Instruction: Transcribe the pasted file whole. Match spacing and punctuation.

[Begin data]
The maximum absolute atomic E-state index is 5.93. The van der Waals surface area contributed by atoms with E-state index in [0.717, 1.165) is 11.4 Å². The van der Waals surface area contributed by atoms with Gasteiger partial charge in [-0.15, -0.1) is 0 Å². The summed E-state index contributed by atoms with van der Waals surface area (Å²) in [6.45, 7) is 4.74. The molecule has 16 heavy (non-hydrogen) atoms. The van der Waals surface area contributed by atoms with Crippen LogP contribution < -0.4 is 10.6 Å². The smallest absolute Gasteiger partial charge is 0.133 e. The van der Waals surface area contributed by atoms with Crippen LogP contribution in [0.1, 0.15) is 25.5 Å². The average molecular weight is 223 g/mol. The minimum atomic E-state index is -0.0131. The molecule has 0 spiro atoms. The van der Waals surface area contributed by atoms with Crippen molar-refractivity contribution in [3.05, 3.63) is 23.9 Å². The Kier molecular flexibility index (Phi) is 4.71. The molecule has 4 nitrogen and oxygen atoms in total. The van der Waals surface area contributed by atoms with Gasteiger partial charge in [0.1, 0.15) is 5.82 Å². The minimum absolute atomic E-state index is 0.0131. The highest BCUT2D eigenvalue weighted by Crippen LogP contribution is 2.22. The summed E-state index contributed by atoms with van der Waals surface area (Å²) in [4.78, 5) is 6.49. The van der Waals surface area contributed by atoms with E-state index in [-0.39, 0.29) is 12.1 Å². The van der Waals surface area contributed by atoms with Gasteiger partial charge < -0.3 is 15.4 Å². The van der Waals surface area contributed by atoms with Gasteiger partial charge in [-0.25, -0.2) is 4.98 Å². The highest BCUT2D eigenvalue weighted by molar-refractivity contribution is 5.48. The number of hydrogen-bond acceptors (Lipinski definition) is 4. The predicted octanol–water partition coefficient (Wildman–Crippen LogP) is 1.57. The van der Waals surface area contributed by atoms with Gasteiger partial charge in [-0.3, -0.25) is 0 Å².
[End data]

The maximum absolute atomic E-state index is 5.93. The van der Waals surface area contributed by atoms with E-state index in [0.717, 1.165) is 11.4 Å². The van der Waals surface area contributed by atoms with Gasteiger partial charge in [-0.15, -0.1) is 0 Å². The summed E-state index contributed by atoms with van der Waals surface area (Å²) in [6.45, 7) is 4.74. The molecule has 16 heavy (non-hydrogen) atoms. The van der Waals surface area contributed by atoms with Crippen LogP contribution < -0.4 is 10.6 Å². The smallest absolute Gasteiger partial charge is 0.133 e. The van der Waals surface area contributed by atoms with Crippen LogP contribution in [0.1, 0.15) is 25.5 Å². The average molecular weight is 223 g/mol. The minimum atomic E-state index is -0.0131. The molecule has 0 spiro atoms. The van der Waals surface area contributed by atoms with Crippen molar-refractivity contribution in [3.05, 3.63) is 23.9 Å². The Kier molecular flexibility index (Phi) is 4.71. The molecule has 4 nitrogen and oxygen atoms in total. The van der Waals surface area contributed by atoms with Gasteiger partial charge in [0.1, 0.15) is 5.82 Å². The minimum absolute atomic E-state index is 0.0131. The highest BCUT2D eigenvalue weighted by Crippen LogP contribution is 2.22. The summed E-state index contributed by atoms with van der Waals surface area (Å²) in [4.78, 5) is 6.49. The van der Waals surface area contributed by atoms with E-state index in [-0.39, 0.29) is 12.1 Å². The van der Waals surface area contributed by atoms with Gasteiger partial charge < -0.3 is 15.4 Å². The van der Waals surface area contributed by atoms with Gasteiger partial charge in [-0.25, -0.2) is 4.98 Å². The highest BCUT2D eigenvalue weighted by molar-refractivity contribution is 5.48. The number of hydrogen-bond acceptors (Lipinski definition) is 4. The predicted octanol–water partition coefficient (Wildman–Crippen LogP) is 1.57. The van der Waals surface area contributed by atoms with Gasteiger partial charge in [-0.3, -0.25) is 0 Å².